This is a journal of my vegetable gardens. Skippy was my first dog and he thought the garden was his, even though I did all the work. But Skippy always stood by me and was a great friend. Now Suzie and Charley follow in his footsteps and garden with me. We're located near Boston (USDA zone 6A). I have a community plot, a backyard vegetable garden, fruit trees and berry bushes, chickens and bees. I use sustainable organic methods and do my best to grow all of my family's vegetables myself.

Saturday, June 04, 2011

pea plants

peas 079

Not my best year for peas. I'm trying to grow shell peas. I planted three different varieties (Cascadia, Oregon Giant and something else). (I even used pea innoculant on all.) Usually sugar snap (Johnny's Sugar Sprint) do very well in my garden. I've tried shell peas several times before and they have never done well. Not sure why. Maybe shell peas need more sun?

Next year I think I'll go back to Sugar Sprint and just let the pods get big and shell them. We really like fresh shell peas!!

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17 Comments:

Blogger GoneferalinID said...

We have such a short spring, peas start great, but get too hot really fast. I've always thought peas would like lower sunlight and cooler temps.

June 05, 2011 2:08 AM

 
Blogger Mark Willis said...

Peas definitely need plenty of moisture when they are flowering, otherwise the pods will not set. I think they also need good supports, without which they will just get into a tangle on the ground, and become prey for slugs!

June 05, 2011 2:31 AM

 
Blogger Ruth@VS said...

I'm not sure if you can get them on your side of the Pond, but I used to struggle with peas until I switched to an old tall variety (grows 4-5ft). Now I have tons of them. The short varieties are designed for farmers who plant in vast fields with light soil in warm places. I've found the tall ones do better in my damper, cooler spring. Also the slugs can't get at them!

June 05, 2011 2:54 AM

 
Blogger Karen Anne said...

Ruth, which variety is that? Thanks.

June 05, 2011 11:35 AM

 
Blogger biobabbler said...

I never plant mine early enough. When do you plant yours?

June 05, 2011 6:33 PM

 
OpenID roxy said...

My peas look the same as yours in full sun in Connecticut.Some grew and some didn't in the same space.
Best Wishes Roxy

June 06, 2011 6:53 AM

 
Anonymous Anonymous said...

It looks like you're using to large a width trellis. The tendrils of the pea can not wrap around the width of your trellis there can not climb. I learned this the hard way as you have shown here. Green vinyl fence like in the foreground of this picture works much better then the large wooden width trellis. Just a thought that I should relay on. Good luck with the 90 degrees forecasted for later in the week!

June 06, 2011 7:48 AM

 
Blogger CaraM said...

We've had a bad pea year too. I blame our wacky Spring. We never really got the nice mild weather they like.

June 06, 2011 8:08 AM

 
Anonymous Yan said...

My garden is not far from Belmont... My pea is over 5 ft high, but there are no flowers. I got seed from local Agway store, I have the trellis support, it looked great, but no flowers... ;-(. Not sure why, I did not put in any fertilizer...

June 06, 2011 10:36 AM

 
Blogger Potted Farm said...

I've got sugar peas and they aren't doing very well either if it makes you feel any better.

June 06, 2011 1:17 PM

 
Blogger Matron said...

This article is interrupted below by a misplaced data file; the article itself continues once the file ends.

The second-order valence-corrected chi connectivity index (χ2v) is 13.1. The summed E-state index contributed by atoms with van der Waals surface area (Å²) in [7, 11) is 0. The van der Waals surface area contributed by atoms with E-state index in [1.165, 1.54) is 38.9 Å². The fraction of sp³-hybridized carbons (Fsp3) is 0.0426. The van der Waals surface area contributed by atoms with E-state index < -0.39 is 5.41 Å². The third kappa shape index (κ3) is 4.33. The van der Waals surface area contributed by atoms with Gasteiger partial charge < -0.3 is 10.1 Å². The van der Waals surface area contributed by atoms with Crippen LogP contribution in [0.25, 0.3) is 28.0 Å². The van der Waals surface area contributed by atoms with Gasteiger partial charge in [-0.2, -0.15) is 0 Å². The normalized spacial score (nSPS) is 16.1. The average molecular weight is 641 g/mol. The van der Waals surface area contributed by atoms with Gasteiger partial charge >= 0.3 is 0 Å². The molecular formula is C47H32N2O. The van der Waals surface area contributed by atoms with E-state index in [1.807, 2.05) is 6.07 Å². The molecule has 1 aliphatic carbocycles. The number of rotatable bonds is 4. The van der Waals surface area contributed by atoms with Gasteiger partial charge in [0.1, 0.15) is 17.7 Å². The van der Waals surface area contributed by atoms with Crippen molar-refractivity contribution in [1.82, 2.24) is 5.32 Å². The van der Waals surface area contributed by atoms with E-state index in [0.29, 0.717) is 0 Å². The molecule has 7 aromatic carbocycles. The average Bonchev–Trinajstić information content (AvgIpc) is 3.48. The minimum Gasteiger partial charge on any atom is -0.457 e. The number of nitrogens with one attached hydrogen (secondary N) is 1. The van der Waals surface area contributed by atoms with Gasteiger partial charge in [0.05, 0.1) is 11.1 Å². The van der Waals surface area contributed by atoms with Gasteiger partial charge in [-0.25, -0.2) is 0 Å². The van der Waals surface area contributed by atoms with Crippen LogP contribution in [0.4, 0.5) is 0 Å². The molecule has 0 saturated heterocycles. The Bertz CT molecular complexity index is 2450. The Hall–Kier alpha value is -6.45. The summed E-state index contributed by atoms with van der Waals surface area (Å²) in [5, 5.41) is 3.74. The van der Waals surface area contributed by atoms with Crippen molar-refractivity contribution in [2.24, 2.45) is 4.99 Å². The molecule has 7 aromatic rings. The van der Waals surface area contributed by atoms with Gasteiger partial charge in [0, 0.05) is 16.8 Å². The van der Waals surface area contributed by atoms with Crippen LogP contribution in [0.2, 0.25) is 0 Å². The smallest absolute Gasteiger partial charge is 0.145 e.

I have tried so many different pea varieties over the years. The modern cultivars are much improved and very prolific. The best here is Hurst Greenshaft

June 06, 2011 4:32 PM

 
Blogger Dan said...

I've had good luck with Green Arrow shelling peas. I grow them in full sun though so I can't say they would produce in shade.

June 06, 2011 11:23 PM

 
Blogger Ruth@VS said...

Sorry, forgot to mention that the variety of peas I grow is Alderman, an old tall and early variety which you can plant in March/April (depending on the weather).

June 08, 2011 7:59 AM

 
Blogger MUDNYC said...

My peas grow fine in CT, BUT THE BUNNIES! Right when they flower and are about to produce pods the little buggers come and bite the vines right at the base, severing the whole vine. It's so sad...I don't mind sharing a few pods, but why do they have to bite it right at the base???

June 10, 2011 9:27 AM

 
Blogger kathy said...

One year I planted my peas on St Patrick's Day and this was the best crop I had. This years it seemed too cold to plant then. And its hard to get garden ready so early. But yes, early is best@

And so true that these supports are not best for peas. I need a net or string for the tendrils. I will remember this next year...

I have tried Alderman (also called Tall Telephone), which sounds like a great heirloom variety, several years in the past and have never gotten it to grow well here in New England. I will try ordering some of the other varieties mentioned for next year.

And, the last word on my peas - those cute little rabbits came back and ate most of the pea vines the day after they ate all my kale. I think now the baby rabbits are too big to get through my fence. (They grow fast.) This early spring timing has been a problem the last few years. Maybe I need to get some baby rabbit fence for next year. Just a low chicken wire all around would do it.

June 11, 2011 9:14 PM

 
Anonymous rastreator said...

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June 14, 2011 8:10 PM

 
Anonymous Anonymous said...

I am in Columbus and tried Little Marvel this year. I have pods now and am waiting. They appear to be doing well. Sunny in morning and semi sun in pm. I planted in raised bed with a little piece of wire garden fence for support.

June 16, 2011 11:33 AM

 

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